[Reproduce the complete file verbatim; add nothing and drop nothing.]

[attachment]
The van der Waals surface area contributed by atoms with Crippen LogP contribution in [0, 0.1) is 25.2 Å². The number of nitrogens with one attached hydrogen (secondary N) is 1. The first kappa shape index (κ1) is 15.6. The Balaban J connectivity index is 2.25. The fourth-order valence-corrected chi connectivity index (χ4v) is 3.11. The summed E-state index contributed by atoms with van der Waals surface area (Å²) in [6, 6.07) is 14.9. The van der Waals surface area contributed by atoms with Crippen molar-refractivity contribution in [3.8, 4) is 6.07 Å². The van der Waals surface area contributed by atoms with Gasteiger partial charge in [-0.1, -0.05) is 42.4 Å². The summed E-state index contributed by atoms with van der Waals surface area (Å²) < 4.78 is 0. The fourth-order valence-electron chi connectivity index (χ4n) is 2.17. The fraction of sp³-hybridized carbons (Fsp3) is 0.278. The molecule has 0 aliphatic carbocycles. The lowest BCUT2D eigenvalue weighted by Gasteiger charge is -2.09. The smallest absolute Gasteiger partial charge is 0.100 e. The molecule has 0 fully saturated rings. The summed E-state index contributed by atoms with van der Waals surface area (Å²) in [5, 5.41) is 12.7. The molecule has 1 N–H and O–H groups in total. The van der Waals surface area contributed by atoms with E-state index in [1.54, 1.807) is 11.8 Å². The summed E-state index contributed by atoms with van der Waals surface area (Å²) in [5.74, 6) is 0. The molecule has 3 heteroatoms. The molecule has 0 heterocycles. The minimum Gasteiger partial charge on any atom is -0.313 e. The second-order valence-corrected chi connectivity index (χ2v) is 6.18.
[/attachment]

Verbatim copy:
The van der Waals surface area contributed by atoms with Crippen LogP contribution in [0, 0.1) is 25.2 Å². The number of nitrogens with one attached hydrogen (secondary N) is 1. The first kappa shape index (κ1) is 15.6. The Balaban J connectivity index is 2.25. The fourth-order valence-corrected chi connectivity index (χ4v) is 3.11. The summed E-state index contributed by atoms with van der Waals surface area (Å²) in [6, 6.07) is 14.9. The van der Waals surface area contributed by atoms with Crippen molar-refractivity contribution in [3.8, 4) is 6.07 Å². The van der Waals surface area contributed by atoms with Gasteiger partial charge in [-0.1, -0.05) is 42.4 Å². The summed E-state index contributed by atoms with van der Waals surface area (Å²) < 4.78 is 0. The fourth-order valence-electron chi connectivity index (χ4n) is 2.17. The fraction of sp³-hybridized carbons (Fsp3) is 0.278. The molecule has 0 aliphatic carbocycles. The lowest BCUT2D eigenvalue weighted by Gasteiger charge is -2.09. The smallest absolute Gasteiger partial charge is 0.100 e. The molecule has 0 fully saturated rings. The summed E-state index contributed by atoms with van der Waals surface area (Å²) in [5, 5.41) is 12.7. The molecule has 1 N–H and O–H groups in total. The van der Waals surface area contributed by atoms with E-state index in [1.54, 1.807) is 11.8 Å². The summed E-state index contributed by atoms with van der Waals surface area (Å²) in [5.74, 6) is 0. The molecule has 3 heteroatoms. The molecule has 0 heterocycles. The minimum Gasteiger partial charge on any atom is -0.313 e. The second-order valence-corrected chi connectivity index (χ2v) is 6.18.